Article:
The following piece was written by Kathy Hartsell, a fellow yoga instructor and mind-body practitioner who studies alongside the Mind Body Dancer® community. She writes from Boston, MA.
Even in the heart of winter, our bones beg to be walked. This particular winter has been kind in personality, releasing shoulders that customarily brace for bitter cold and steadying a cadence that habitually ticks in haste. With nature as the companion, walking offers a shift out of the direct, linear rhythm that drums out daily life. The stretched out pace of an unhurried walk is at once wecolmed by my legs and lungs, even when resisted by an impatient, jogging mind. As did many, I spent endless childhood hours outside, learning lessons that only time, space and nature can preach. Like a coveted jar of fireflies, I tightly sealed in reverence for these lessons, even as I adjusted to the walls and screens so present in our modern habitats. I now walk to simply remember all I intuitively knew as a child--that the sky is worth seeing every day...that nature is a magical teacher...that work becomes stale without breaks. The gentle wholeness hidden inside walking tames my impulsive pushes and pulls through life.
While as a city-dweller it's practical to live at least a chunk of life on foot, what always proves difficult is finding unaltered earth to tread on. With priorities of convenience and safety, cities have smoothed out nearly all our pathways. We have essentially genetically modified the art of walking. Each foot, unasked to experience the pureness of the earth, forgets the nearly limitless dances that its thirty-three joints can choreograph. Registering this loss, we routinely purchase "support" through shoes, seek familiar ground and accept shiny alternatives (escalators, elevators, subways and cars). Walking has been downgraded to an automatic and mechanical experience. Quite often, this whole-body experience is replaced by clunky feet that mindlessly shuffle, while heads, shoulders, and arms curl towards a cradled smartphone. I speculate that this blocked sensory experience has a sneaky a way of locking in our particular ways of being in and understanding the world we move in.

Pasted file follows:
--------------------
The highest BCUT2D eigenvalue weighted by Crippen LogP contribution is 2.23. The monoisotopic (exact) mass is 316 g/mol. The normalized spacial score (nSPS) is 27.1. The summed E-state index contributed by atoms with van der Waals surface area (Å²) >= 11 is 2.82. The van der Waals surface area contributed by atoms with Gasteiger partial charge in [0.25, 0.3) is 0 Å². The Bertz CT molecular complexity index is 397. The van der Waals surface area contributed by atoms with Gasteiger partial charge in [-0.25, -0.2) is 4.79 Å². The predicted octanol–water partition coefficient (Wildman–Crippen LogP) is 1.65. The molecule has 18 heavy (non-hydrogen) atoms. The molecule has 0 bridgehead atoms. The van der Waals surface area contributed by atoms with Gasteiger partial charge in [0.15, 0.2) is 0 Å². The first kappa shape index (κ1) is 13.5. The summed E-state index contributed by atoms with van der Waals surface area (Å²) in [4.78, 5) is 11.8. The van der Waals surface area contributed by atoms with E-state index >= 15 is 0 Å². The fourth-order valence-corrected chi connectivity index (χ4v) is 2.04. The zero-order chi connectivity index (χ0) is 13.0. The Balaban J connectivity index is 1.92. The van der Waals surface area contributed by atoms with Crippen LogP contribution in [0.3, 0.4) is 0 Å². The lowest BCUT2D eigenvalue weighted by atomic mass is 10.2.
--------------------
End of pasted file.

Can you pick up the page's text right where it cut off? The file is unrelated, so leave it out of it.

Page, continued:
In Being Mortal, author Atul Gawande suggests that as we age, we start to prioritize security over engagement. He explains that we are quick to latch onto safety, even if the quality of life can be significantly compromised. I would add to Atul's insight that our attachment to security is observable at every life stage. I have many times watched my decisions, actions and thoughts be silently dictated by a desire to have what seems predictable and secure. While ahimsa, or nonharming, is imperative, we know that the body adapts, grows and sustains itself through the variability and challenge that punctuates our existence. The difficulty then is to find enough comfort to keep us balanced, and accept enough discomfort to keep us developing. It is, of course, a tricky task.
Explorative walking doesn't typically threaten our security. But it certainly can feel inconvenient, unproductive and unnecessary when held against the laundry lists that tug us up each morning. Safety isn't merely the handrail we cling to as we age; it is also our attachment, at any age, to the routines, circles and boxes that are most familiar to us. While a little of this comfort helps us feel grounded in the chaos that is life, it’s variety, adventure, and even discomfort that feeds our souls with other essential nutrients that comfort cannot. As I experience the value of outdoor walking - with the way it oils my hips, weights my feet and frees my neck- I notice that my willingness to explore my "walking ways" (especially in January) directly relates to my overall sense of connection to the world. Walking reminds me to find ground that isn't paved and to seek detours that ask for time. It kindly turns my gaze towards patterns marinating in my mind and body. It gives me a moment, even in winter boots, to feel the earth that I so easily forget I am part of. I have found that walking helps capture a broader sense of home that, like each of us, has seasons and weather just waiting to be explored. If we lean just outside the security of our routines, and soothe the racing mind, we will find trails and skies and trees that speak to us, whispering songs that stir ordinary days awake. Even the darkness of winter can brighten us up, if we take a walk, hand in hand with nature.
Photography by Brianna Goodman